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The Fashion in Shrouds
Margery Allingham
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The Fashion in Shrouds (Albert Campion #10)

3.96  ·  Rating Details ·  1,565 Ratings  ·  96 Reviews
Georgia Wells, an alluring actress at the top of her profession, attracted men like a magnet. The trouble was that they had a nasty habit of winding up dead. No one could deny that Georgia had her faults, but was she a murderess? Albert Campion is drawn into the mystery, for his sister, Val, is chief designer in The House of Papendeik, and the murder has taken place within ...more
Paperback, Large Print, 432 pages
Published July 1st 2001 by Isis (first published 1938)
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Feb 04, 2011 Miriam rated it it was ok  ·  review of another edition
Recommends it for: brittle misogynists
Shelves: mystery, gender
Somehow I've gotten onto a string of misogynistic women authors. Compared to this the last one, Christie's Blue Train, seems quite mild. At least its sexism is of a more paternal tone -- oh, you women are so silly and unable to control your feelings --rather than truly hateful. The women here are not just irrational, but also vicious, selfish, dishonest, and amoral. And this despite the fact that the male characters do all the murdering and most of the other crimes. When women commit their sordi ...more
Apr 11, 2012 Leonie rated it it was ok  ·  review of another edition
Shelves: mysteries
I do like Allingham's books; even their vices, such as quite a dense style that could be understandably considered awkward at times, and plots that depend on fanciful characters and coincidences, appeal to me. But I've come to realise that I don't actually like her detective, Campion, that much, and that was particularly the case here. Most of all, this is one of those weird misogynistic novels women write sometimes, when you get the sense they would like to believe women weren't inferior, becau ...more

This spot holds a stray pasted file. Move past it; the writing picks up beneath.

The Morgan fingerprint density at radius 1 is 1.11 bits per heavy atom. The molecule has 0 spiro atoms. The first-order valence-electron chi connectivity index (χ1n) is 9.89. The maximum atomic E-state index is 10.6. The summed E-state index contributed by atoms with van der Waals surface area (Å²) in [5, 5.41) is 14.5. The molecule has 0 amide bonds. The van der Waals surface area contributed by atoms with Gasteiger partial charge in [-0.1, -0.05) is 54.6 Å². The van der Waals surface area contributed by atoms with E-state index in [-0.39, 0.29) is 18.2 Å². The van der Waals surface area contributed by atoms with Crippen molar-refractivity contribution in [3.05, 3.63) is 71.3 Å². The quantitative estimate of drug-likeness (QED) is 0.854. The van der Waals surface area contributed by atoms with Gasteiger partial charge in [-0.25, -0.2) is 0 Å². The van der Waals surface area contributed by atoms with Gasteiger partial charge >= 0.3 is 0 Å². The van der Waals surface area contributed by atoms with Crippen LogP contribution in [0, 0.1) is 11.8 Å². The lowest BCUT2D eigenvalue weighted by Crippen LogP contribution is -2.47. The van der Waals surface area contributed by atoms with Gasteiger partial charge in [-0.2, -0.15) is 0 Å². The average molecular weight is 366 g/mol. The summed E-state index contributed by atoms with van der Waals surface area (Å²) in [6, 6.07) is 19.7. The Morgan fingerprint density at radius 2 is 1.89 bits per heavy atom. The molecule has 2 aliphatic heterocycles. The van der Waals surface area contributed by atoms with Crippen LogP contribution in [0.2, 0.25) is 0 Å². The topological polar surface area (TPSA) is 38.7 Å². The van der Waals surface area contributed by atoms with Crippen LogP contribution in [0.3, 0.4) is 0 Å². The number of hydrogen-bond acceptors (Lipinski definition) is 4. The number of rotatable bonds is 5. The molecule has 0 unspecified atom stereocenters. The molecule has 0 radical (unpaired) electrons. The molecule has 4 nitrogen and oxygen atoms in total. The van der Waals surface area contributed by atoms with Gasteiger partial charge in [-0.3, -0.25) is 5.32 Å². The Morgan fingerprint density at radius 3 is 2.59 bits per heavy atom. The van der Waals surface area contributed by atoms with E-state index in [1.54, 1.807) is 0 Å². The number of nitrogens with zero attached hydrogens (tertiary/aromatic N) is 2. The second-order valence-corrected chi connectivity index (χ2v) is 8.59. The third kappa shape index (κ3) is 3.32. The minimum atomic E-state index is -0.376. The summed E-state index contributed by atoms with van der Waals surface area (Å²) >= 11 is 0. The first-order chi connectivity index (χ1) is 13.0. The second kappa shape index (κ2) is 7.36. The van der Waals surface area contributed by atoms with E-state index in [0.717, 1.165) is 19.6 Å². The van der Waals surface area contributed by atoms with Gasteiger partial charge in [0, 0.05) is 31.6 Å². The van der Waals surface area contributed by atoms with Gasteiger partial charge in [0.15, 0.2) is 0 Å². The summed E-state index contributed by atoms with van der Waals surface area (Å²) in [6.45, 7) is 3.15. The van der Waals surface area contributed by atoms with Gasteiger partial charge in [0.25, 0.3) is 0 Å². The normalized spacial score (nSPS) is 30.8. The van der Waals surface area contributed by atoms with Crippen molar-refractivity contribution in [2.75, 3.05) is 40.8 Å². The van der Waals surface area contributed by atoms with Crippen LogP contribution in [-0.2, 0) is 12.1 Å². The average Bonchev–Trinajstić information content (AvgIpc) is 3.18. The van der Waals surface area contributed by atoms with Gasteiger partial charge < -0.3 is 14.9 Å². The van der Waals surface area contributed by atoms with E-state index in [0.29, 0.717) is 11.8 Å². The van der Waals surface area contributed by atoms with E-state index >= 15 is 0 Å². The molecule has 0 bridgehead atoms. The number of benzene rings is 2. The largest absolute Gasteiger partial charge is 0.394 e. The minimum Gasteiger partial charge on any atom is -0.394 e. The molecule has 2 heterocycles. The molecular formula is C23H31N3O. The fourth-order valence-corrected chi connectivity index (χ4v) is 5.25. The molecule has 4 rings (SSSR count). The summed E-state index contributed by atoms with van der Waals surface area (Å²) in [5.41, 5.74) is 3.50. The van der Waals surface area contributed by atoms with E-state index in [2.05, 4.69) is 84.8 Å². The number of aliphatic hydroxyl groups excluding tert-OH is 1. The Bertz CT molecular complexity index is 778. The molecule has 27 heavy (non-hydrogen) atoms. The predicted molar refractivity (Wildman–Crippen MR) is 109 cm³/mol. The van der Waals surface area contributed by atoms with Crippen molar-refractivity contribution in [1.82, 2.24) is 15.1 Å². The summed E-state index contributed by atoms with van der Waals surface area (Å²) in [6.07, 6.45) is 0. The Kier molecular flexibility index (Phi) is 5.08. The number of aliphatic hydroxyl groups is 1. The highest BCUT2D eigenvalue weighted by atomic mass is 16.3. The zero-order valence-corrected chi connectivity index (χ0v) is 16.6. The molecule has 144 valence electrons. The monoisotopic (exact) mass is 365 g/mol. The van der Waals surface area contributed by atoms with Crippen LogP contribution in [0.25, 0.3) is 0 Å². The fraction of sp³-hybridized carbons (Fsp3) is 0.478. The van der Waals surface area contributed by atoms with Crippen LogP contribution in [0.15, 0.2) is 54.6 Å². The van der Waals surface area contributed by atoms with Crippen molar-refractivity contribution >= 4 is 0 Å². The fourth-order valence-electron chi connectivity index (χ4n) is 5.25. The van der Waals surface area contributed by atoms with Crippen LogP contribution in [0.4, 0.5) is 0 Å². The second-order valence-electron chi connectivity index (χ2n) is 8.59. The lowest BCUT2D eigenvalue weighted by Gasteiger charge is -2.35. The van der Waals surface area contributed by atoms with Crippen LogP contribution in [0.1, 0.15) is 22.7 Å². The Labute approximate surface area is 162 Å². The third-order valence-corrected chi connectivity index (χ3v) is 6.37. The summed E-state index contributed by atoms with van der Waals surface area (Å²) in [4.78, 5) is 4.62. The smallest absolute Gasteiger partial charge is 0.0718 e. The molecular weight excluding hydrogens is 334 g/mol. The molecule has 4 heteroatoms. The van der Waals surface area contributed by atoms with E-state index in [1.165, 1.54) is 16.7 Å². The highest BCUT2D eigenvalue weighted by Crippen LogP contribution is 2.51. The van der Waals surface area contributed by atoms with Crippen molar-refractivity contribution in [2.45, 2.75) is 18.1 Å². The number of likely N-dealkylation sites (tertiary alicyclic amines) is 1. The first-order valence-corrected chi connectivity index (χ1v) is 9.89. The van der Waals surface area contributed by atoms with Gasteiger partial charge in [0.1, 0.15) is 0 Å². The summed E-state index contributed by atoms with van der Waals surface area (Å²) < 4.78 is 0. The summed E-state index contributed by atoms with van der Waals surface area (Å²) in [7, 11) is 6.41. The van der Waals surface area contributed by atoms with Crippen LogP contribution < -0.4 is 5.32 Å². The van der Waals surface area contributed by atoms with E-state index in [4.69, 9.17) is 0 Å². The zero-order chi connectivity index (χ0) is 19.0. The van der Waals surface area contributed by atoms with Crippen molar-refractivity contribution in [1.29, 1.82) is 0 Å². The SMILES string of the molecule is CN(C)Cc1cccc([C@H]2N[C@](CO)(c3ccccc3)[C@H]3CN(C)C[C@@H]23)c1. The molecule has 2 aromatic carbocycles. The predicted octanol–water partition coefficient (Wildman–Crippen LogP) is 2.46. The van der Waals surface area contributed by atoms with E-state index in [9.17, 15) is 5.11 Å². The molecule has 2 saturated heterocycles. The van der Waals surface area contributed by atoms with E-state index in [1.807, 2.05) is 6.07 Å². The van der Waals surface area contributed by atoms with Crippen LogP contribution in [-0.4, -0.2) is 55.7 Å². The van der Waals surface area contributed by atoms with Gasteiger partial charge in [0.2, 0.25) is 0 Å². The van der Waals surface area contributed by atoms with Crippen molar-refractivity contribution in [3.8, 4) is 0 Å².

Charlene Vickers
Aug 17, 2010 Charlene Vickers rated it did not like it  ·  review of another edition
This is a dreadful book with no redeeming qualities. Campion is a sneering, contemptuous jerk; his sister is unbalanced, and not in an entertaining fashion; Lugg is cringeworthy; the secondary characters are as unlike real people as you'll ever see. It's horrendously badly written - good luck figuring out what's going on in the first three chapters - and there is no mystery.

Reviewers who think that the astonishing racism and misogyny that permeates this book is somehow historical need to think
Feb 06, 2012 Lilly rated it did not like it  ·  review of another edition
The sexism in this book was utterly appalling to me. It ruined a decent detective story. It's easy to say "oh, it was written in 1938, it's just of it's time", but that's a terrible argument considering that three years earlier Dorothy L. Sayers had written the intelligent, feminist detective story Gaudy Night.
This book could essentially be renamed "A Tale of Three Career Women". Written 'between the wars', you can almost see the author wrestling with old and new conceptions of what it is to be male and female - sometimes using statements which are teeth-grindingly appalling. Some of these statements come out of Campion's mouth (including the memorable suggestion that what his sister wanted to cheer her up was a "good cry or a nice rape" - there's a word used in a way we don't usually use it!).

The fir
Aug 18, 2008 Azar rated it really liked it  ·  review of another edition
The only thing that really hurts this book is that you have to take it in the context of its time. There is blatant racist and sexist content, but it *was* written in 1938, when the world was still ignoring what Hitler was doing in Europe, so that's not really surprising. I'm not saying that should be ignored, but don't throw out the good with the bad because aside from that the book is *very* good (in fact, if not for that I would've given it five stars).

Now, I'll be honest, this is Albert's lo
Jill Hutchinson